Mark Maire

This Time


This time I'll take the back way into Hibbing,
past the looming red mine pit escarpments,
with here and there sprigs of pine through rock;
past the bend in the road where I once saw
lovers quarrel: car doors opening, slamming shut;
grimacing faces; a back and forth struggle with a suitcase.
I'll reach the same stark fork in the road
over which the sky is always a leaden vault,
go past the strange little roadside settlement
of winter people—frozen over, chidden by God.
Last I'll go under the ghostly viaduct (after which,
in a wave, time no longer seems real) and into town,
where I'll stop for gas and, just to resume commerce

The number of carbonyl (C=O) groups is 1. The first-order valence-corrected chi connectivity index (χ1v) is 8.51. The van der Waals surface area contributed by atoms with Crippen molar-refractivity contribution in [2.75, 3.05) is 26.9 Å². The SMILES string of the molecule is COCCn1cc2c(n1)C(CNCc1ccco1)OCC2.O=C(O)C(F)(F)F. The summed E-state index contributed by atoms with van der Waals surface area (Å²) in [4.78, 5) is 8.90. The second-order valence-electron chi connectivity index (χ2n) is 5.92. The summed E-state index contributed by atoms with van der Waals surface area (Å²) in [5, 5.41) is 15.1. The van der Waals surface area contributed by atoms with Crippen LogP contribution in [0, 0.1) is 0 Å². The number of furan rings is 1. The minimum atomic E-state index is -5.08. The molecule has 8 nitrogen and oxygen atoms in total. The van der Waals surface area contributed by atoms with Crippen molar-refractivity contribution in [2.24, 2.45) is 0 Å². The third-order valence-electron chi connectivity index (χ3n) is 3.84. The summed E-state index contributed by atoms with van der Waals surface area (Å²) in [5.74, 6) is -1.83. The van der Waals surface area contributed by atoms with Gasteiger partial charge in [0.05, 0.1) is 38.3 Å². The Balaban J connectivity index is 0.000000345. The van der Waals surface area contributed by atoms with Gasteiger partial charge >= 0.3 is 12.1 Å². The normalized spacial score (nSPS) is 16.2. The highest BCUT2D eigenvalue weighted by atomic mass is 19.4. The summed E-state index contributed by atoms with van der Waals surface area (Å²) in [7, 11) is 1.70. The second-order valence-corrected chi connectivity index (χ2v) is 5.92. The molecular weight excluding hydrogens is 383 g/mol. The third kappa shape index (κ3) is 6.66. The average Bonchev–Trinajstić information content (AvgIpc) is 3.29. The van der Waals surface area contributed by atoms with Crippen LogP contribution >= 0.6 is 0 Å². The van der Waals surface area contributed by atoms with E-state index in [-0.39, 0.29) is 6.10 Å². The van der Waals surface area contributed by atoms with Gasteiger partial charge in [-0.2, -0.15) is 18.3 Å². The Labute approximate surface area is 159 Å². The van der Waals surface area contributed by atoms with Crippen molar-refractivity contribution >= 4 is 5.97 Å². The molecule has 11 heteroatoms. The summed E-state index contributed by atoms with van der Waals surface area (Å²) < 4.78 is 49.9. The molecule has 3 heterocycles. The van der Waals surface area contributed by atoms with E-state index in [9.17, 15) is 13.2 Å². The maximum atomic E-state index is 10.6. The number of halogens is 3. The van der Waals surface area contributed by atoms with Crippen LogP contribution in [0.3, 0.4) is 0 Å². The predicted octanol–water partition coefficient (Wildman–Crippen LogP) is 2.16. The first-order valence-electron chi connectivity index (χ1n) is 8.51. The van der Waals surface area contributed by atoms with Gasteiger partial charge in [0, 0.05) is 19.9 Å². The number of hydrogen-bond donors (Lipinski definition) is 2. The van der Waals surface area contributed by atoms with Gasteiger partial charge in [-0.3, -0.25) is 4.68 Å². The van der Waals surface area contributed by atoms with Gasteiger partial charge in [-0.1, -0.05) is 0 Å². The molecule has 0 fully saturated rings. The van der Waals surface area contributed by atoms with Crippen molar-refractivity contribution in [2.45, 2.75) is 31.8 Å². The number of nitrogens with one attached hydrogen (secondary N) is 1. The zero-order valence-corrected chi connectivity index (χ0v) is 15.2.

with the human and the temporal, go inside
and buy something small I don't really need.




A misstep in the reeds, a shift in the wind—
Somewhere a breakdown, a cataclysm—
And the world seems ready to combust:
Heat emanating even from the pines,
Lawns seared vermilion in afternoon sun;
On clouded lakes, the dilemma of dying.
At the still point, the dark heart of the woods,
Chambers of the afterlife open:
Through yellow light, in underwater rooms,
My feet are cool on floors of blue stone.